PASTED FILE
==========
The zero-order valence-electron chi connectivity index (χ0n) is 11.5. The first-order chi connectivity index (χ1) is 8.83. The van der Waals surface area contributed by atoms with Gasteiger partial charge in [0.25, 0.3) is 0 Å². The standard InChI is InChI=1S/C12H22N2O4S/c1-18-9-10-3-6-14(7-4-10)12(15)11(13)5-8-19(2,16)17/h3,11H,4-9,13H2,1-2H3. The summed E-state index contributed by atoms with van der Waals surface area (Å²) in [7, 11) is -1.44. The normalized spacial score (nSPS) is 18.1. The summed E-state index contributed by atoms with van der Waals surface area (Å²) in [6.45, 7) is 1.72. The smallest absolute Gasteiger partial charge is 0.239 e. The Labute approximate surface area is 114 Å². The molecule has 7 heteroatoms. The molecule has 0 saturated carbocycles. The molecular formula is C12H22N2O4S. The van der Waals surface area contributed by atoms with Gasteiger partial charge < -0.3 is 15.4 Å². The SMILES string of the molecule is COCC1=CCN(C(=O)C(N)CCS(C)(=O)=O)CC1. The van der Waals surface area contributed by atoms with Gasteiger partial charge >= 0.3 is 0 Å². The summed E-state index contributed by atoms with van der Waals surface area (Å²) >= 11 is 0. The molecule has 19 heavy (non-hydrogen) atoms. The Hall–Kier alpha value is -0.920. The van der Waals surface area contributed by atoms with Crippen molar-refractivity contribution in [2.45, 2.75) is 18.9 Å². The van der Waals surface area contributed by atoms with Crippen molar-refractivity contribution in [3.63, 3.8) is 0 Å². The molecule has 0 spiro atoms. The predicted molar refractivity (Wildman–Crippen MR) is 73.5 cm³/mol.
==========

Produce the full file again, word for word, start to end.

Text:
The zero-order valence-electron chi connectivity index (χ0n) is 11.5. The first-order chi connectivity index (χ1) is 8.83. The van der Waals surface area contributed by atoms with Gasteiger partial charge in [0.25, 0.3) is 0 Å². The standard InChI is InChI=1S/C12H22N2O4S/c1-18-9-10-3-6-14(7-4-10)12(15)11(13)5-8-19(2,16)17/h3,11H,4-9,13H2,1-2H3. The summed E-state index contributed by atoms with van der Waals surface area (Å²) in [7, 11) is -1.44. The normalized spacial score (nSPS) is 18.1. The summed E-state index contributed by atoms with van der Waals surface area (Å²) in [6.45, 7) is 1.72. The smallest absolute Gasteiger partial charge is 0.239 e. The Labute approximate surface area is 114 Å². The molecule has 7 heteroatoms. The molecule has 0 saturated carbocycles. The molecular formula is C12H22N2O4S. The van der Waals surface area contributed by atoms with Gasteiger partial charge < -0.3 is 15.4 Å². The SMILES string of the molecule is COCC1=CCN(C(=O)C(N)CCS(C)(=O)=O)CC1. The van der Waals surface area contributed by atoms with Gasteiger partial charge >= 0.3 is 0 Å². The summed E-state index contributed by atoms with van der Waals surface area (Å²) >= 11 is 0. The molecule has 19 heavy (non-hydrogen) atoms. The Hall–Kier alpha value is -0.920. The van der Waals surface area contributed by atoms with Crippen molar-refractivity contribution in [2.45, 2.75) is 18.9 Å². The van der Waals surface area contributed by atoms with Crippen molar-refractivity contribution in [3.63, 3.8) is 0 Å². The molecule has 0 spiro atoms. The predicted molar refractivity (Wildman–Crippen MR) is 73.5 cm³/mol.